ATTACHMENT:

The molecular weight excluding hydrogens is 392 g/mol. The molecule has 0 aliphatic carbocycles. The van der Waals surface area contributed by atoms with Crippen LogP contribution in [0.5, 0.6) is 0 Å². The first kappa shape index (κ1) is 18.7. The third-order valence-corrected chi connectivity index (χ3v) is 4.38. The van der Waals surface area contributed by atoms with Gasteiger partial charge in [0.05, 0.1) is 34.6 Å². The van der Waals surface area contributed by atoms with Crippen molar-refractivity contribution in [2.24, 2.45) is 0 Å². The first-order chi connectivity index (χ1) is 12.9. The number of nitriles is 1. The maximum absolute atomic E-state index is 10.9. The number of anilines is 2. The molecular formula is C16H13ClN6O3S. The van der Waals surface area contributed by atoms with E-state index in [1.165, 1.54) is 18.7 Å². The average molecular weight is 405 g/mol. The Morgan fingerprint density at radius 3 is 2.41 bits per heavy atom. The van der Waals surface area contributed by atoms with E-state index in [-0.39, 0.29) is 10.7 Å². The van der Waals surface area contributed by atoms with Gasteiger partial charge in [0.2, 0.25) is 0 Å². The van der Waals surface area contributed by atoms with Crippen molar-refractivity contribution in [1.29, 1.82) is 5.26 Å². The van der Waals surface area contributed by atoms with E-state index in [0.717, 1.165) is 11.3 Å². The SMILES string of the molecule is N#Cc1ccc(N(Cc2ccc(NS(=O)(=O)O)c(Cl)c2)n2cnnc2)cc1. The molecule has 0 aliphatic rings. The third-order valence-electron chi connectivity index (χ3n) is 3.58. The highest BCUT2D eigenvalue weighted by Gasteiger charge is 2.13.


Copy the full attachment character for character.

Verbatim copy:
The molecular weight excluding hydrogens is 392 g/mol. The molecule has 0 aliphatic carbocycles. The van der Waals surface area contributed by atoms with Crippen LogP contribution in [0.5, 0.6) is 0 Å². The first kappa shape index (κ1) is 18.7. The third-order valence-corrected chi connectivity index (χ3v) is 4.38. The van der Waals surface area contributed by atoms with Gasteiger partial charge in [0.05, 0.1) is 34.6 Å². The van der Waals surface area contributed by atoms with Crippen molar-refractivity contribution in [2.24, 2.45) is 0 Å². The first-order chi connectivity index (χ1) is 12.9. The number of nitriles is 1. The maximum absolute atomic E-state index is 10.9. The number of anilines is 2. The molecular formula is C16H13ClN6O3S. The van der Waals surface area contributed by atoms with E-state index in [1.165, 1.54) is 18.7 Å². The average molecular weight is 405 g/mol. The Morgan fingerprint density at radius 3 is 2.41 bits per heavy atom. The van der Waals surface area contributed by atoms with E-state index in [-0.39, 0.29) is 10.7 Å². The van der Waals surface area contributed by atoms with Gasteiger partial charge in [0.2, 0.25) is 0 Å². The van der Waals surface area contributed by atoms with Crippen molar-refractivity contribution in [1.29, 1.82) is 5.26 Å². The van der Waals surface area contributed by atoms with E-state index in [0.717, 1.165) is 11.3 Å². The SMILES string of the molecule is N#Cc1ccc(N(Cc2ccc(NS(=O)(=O)O)c(Cl)c2)n2cnnc2)cc1. The molecule has 0 aliphatic rings. The third-order valence-electron chi connectivity index (χ3n) is 3.58. The highest BCUT2D eigenvalue weighted by Gasteiger charge is 2.13.